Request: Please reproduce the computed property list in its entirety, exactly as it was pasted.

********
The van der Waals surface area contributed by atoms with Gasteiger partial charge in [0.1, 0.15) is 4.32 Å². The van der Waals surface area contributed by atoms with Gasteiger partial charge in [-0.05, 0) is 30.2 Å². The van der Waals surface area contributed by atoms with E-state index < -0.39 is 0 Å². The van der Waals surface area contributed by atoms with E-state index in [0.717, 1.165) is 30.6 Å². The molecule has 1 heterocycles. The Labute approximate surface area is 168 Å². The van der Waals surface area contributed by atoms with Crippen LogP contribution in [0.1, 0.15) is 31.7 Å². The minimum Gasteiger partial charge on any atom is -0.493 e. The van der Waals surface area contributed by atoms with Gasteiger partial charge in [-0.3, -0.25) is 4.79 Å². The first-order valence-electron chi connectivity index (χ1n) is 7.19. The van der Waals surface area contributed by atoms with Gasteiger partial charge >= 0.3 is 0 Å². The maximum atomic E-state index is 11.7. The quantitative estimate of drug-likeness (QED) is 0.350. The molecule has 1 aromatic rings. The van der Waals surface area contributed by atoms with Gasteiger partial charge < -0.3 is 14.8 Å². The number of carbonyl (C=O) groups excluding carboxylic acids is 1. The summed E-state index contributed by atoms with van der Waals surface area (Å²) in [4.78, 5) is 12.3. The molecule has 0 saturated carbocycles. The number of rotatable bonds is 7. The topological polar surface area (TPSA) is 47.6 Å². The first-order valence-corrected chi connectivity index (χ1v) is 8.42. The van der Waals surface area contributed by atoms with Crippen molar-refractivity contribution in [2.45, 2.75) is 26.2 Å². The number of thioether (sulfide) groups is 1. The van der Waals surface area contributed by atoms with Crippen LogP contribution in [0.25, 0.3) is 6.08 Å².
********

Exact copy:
The van der Waals surface area contributed by atoms with Gasteiger partial charge in [0.1, 0.15) is 4.32 Å². The van der Waals surface area contributed by atoms with Gasteiger partial charge in [-0.05, 0) is 30.2 Å². The van der Waals surface area contributed by atoms with E-state index < -0.39 is 0 Å². The van der Waals surface area contributed by atoms with E-state index in [0.717, 1.165) is 30.6 Å². The molecule has 1 heterocycles. The Labute approximate surface area is 168 Å². The van der Waals surface area contributed by atoms with Crippen LogP contribution in [0.1, 0.15) is 31.7 Å². The minimum Gasteiger partial charge on any atom is -0.493 e. The van der Waals surface area contributed by atoms with Gasteiger partial charge in [-0.3, -0.25) is 4.79 Å². The first-order valence-electron chi connectivity index (χ1n) is 7.19. The van der Waals surface area contributed by atoms with Gasteiger partial charge >= 0.3 is 0 Å². The maximum atomic E-state index is 11.7. The quantitative estimate of drug-likeness (QED) is 0.350. The molecule has 1 aromatic rings. The van der Waals surface area contributed by atoms with Gasteiger partial charge < -0.3 is 14.8 Å². The number of carbonyl (C=O) groups excluding carboxylic acids is 1. The summed E-state index contributed by atoms with van der Waals surface area (Å²) in [4.78, 5) is 12.3. The molecule has 0 saturated carbocycles. The number of rotatable bonds is 7. The topological polar surface area (TPSA) is 47.6 Å². The first-order valence-corrected chi connectivity index (χ1v) is 8.42. The van der Waals surface area contributed by atoms with Crippen molar-refractivity contribution in [2.45, 2.75) is 26.2 Å². The number of thioether (sulfide) groups is 1. The van der Waals surface area contributed by atoms with Crippen LogP contribution in [0.25, 0.3) is 6.08 Å².